Severe fire warning as Gold Coast gets set to swelter through scorching temps

Air conditioners and fans will be in full force today, with Gold Coasters set to swelter through scorching hot temperatures.

The mercury is tipped to soar to 39 degrees in Coomera on Monday, with a high of 38C forecast for Nerang and 34C for the rest of the city.

A severe fire weather warning has been issued for the South East, while an Extreme fire weather warning is in place for the Darling Downs and Granite Belt.


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“Dry air, hot temperatures and fresh southwesterly winds will combine to produce Extreme fire dangers through the Darling Downs and Granite Belt, and Severe fire dangers through the Central Highlands and Coalfields, Wide Bay and Burnett and Southeast Coast districts on Monday,” the Bureau of Meteorology said.

A strong and gusty southeasterly wind change is expected to move through southeast Queensland during Monday afternoon however, dropping temperatures.

The weather Bureau’s Kimba Wong says the south easterly change is expected to start pushing through the coast early this afternoon.

“That wind change will bring some slightly cooler air and a little bit of humidity as well. So with those slightly cooler and more humid conditions, things will cool down through the afternoon just a touch,” Ms Wong told myGC.

“What we have at the moment is a ridge of high pressure that’s building across the continent and it’s sort of turning the interior of the country into an oven so that air is just heating up and its not being pushed away by anything cooler and there’s nothing to refresh the air mass over the country.

“That air mass is sort of stewing and coming down all the way into southeast Queensland.”

Ms Wong said Gold Coasters could also expect to see quite a bit of smoke over the city today, due to the southerly change moving through.

“With these southerly changes coming up the Coast, just because we do still have quite a few fires burning over the NSW border, just keep in mind that there will be quite a lot of smoke haze today and follow the advice of Queensland Health if you do struggle with the smoke haze.”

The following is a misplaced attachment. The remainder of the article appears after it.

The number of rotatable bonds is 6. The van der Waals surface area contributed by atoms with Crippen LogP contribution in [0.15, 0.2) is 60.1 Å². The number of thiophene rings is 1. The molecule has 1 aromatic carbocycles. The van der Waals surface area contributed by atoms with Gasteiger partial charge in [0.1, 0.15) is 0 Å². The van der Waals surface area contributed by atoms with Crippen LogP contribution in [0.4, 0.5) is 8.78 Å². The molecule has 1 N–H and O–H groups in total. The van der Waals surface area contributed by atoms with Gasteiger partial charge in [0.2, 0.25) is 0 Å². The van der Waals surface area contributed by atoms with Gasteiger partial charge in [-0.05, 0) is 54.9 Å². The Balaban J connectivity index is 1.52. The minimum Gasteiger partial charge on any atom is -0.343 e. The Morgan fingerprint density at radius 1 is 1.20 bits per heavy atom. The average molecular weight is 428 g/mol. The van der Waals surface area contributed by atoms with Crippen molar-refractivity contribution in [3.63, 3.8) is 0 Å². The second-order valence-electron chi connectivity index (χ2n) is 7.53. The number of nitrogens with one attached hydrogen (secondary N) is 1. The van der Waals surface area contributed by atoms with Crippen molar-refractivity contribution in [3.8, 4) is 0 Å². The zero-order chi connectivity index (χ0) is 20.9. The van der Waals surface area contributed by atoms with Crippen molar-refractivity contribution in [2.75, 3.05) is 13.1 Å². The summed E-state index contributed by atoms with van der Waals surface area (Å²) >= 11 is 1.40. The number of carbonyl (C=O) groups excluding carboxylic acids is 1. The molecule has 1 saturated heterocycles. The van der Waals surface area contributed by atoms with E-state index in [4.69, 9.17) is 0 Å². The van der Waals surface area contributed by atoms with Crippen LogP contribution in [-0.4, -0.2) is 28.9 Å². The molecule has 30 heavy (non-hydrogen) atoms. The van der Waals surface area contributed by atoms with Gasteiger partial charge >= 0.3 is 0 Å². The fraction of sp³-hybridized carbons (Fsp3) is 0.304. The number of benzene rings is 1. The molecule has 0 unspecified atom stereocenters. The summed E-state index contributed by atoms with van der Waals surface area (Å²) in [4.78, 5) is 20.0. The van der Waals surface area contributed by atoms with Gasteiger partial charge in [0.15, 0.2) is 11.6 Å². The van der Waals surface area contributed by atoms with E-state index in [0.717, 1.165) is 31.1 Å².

Queensland’s Chief Health Officer Dr Jeannette Young is urging people to take precautions against dehydration and other heat-related conditions.

“Drink plenty of fluids, preferably cool water, regularly throughout the day – don’t wait until you’re thirsty,” she said.

“Stay indoors when possible, preferably in a building with air-conditioning or good air flow, and limit strenuous outdoor activity.

“People should continue to use common sense. If there are extreme temperatures in your region you should reduce the amount of strenuous activity you are undertaking outside.

“Importantly, be very conscious of children and ensure no one is left inside a hot vehicle. On a hot day, the temperature inside a parked car is much hotter than it is outside.

Dr Young said anybody can be at risk of heat-related illness but infants, the elderly, pregnant and breastfeeding women, and people with some pre-existing medical conditions are particularly
vulnerable.

“Be alert to the symptoms of heat-related illnesses which can range from heat rash, muscle cramps, and heavy sweating, to paleness, dizziness, nausea, vomiting and fainting,” she said.

“If you suspect someone may be suffering from heat-related illness, call Triple Zero immediately, lay the person down in a cool spot, remove as much clothing as possible and give the
person water to drink if they are able to swallow.”

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